Breeding: SIRE: Black Shiraz DAM: Bombastic Blonde
Whelped : 18/03/2001
Trainer : Darren Cairns
Owners : Bob Douglas/ Geoff Collins
Career Race Record : 35 starts (18-6-5)
Career Prizemoney : $355,915
Bombastic Shiraz could be described as the ideal greyhound such was his dominance on the racetrack and also as a sire.
Trainer Darren Cairns said that he and his parents (owners David and Kaye Cairns) wake up every day and “pinch ourselves” in disbelief that we have a greyhound so good.
“He has probably made about $4Million for us,” Cairns announced.
Bombastic Shiraz’s first studmaster, Bob Douglas, revealed that at the beginning of 2004, when he first agreed to stand Bombastic Shiraz at stud, he was convinced it would be short lived.
Sure the 34kg black sprinter had proven to be the best greyhound in Australia during the spring of 2003, however Douglas, a keen student of greyhound breeding, was certain that Bombastic Shiraz was destined for failure given his lack of early speed on the racetrack.
“History shows that stronger ‘run on’ greyhounds like Bombastic Shiraz don’t make great stud dogs, so when I decided to stand him for the Cairns family I was certain it would only last a couple of years,” Douglas said.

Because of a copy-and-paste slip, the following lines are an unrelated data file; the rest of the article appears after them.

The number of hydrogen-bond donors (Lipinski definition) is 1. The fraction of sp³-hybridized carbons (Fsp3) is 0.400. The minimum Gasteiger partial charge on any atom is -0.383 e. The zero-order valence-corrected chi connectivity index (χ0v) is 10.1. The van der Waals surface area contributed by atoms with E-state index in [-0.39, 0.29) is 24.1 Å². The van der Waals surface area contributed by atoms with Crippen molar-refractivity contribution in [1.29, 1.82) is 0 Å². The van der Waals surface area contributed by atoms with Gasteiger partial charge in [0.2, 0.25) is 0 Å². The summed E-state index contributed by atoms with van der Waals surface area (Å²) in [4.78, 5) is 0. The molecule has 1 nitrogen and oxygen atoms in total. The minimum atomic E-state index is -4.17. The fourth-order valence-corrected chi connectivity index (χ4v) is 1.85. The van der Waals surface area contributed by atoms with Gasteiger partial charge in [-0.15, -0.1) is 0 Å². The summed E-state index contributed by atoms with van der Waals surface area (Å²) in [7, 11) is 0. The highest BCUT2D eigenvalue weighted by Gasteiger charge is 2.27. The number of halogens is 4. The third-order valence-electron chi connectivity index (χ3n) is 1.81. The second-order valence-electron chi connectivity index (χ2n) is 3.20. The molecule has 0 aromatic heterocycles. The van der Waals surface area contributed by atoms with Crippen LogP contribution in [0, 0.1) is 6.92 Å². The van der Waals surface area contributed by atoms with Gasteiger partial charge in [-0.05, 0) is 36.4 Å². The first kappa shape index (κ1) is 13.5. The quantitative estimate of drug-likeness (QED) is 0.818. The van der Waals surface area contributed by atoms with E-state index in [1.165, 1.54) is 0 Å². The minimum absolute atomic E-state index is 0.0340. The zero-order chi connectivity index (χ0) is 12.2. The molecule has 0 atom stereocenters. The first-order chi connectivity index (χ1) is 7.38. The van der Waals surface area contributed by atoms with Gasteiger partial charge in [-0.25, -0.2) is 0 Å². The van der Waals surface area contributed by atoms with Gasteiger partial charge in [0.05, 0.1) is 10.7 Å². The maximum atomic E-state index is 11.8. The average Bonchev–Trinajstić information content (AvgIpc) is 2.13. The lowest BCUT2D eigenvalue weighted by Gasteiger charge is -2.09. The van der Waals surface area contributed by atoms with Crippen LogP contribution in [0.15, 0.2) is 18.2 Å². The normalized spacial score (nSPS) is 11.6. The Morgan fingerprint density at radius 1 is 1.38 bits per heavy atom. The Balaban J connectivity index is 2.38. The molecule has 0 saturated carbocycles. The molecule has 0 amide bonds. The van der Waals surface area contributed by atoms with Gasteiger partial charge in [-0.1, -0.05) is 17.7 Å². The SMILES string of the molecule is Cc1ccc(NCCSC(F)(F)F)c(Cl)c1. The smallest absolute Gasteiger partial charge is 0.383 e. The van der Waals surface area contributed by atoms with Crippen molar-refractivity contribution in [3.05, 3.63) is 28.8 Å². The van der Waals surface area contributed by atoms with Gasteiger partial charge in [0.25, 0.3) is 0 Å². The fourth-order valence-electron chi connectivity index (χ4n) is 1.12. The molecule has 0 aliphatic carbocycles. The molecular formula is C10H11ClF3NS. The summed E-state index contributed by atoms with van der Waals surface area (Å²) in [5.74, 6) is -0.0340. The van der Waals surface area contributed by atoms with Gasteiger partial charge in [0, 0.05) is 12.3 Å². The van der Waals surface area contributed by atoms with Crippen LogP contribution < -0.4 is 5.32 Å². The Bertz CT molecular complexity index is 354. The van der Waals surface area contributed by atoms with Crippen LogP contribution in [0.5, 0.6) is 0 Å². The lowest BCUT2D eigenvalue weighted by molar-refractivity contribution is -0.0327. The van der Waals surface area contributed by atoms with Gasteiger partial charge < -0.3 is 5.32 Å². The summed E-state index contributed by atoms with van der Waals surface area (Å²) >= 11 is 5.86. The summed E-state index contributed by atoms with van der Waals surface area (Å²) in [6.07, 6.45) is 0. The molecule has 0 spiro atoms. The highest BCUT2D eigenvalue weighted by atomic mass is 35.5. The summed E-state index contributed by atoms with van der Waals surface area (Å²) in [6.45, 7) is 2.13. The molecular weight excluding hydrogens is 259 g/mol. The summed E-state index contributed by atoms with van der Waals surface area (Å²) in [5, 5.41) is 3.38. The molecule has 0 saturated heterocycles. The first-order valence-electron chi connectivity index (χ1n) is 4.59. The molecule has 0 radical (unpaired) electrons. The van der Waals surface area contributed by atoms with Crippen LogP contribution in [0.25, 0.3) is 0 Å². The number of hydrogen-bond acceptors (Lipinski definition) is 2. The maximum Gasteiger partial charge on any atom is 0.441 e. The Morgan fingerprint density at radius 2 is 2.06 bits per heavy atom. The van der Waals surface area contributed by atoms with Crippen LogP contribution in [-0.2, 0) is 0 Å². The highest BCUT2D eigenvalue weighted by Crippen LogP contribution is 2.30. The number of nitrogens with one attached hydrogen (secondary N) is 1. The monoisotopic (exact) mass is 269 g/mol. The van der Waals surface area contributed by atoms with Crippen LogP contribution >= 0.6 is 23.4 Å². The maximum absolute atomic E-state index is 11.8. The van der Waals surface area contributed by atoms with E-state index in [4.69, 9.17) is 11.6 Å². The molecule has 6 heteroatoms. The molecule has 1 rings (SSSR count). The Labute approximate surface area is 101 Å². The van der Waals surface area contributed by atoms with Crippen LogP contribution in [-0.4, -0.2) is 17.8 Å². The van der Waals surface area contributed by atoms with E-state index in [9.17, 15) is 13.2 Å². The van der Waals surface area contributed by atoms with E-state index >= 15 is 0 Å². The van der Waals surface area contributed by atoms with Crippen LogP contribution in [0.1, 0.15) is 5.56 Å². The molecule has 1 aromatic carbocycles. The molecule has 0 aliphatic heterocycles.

“However, I couldn’t have been more wrong. He defied history right from the start with his first litter producing Flashing Floods, who won three Group 1 races.”
“He’s the only stud dog in history to produce a group 1 winner from his first mating, and there are so many other champions he has produced through his career including Bobby Boucheau, Cindeen Shelby, Velocette, Fabregas and current day champion Miata.”
Douglas revealed that like fellow Hall of Famer, Bombastic Shiraz only had one testicle, making his success at stud even more incredible.
Bombastic Shiraz was bred by the Cairns’ and always lived there, commuting to Douglas’ property in Heathcote to perform stud duties.
“In his early days at stud, before he had proven himself as a sire, he came to my place one day to serve a broodmatron and he was lying in the back of the panel van because he had a virus,” Douglas recalled.
“The greyhound industry can be extremely fickle, and if word got out that Bombastic Shiraz didn’t serve when he was supposed to his reputation could have been ruined.”
“I whispered to him, come on boy, please serve her if you can. If you do you can have four days off. Somehow he summoned the strength to get up and he did what he had to do and then he collapsed.”
“It was the most inspirational thing I’ve seen in greyhound racing and I still get tingles thinking about it.”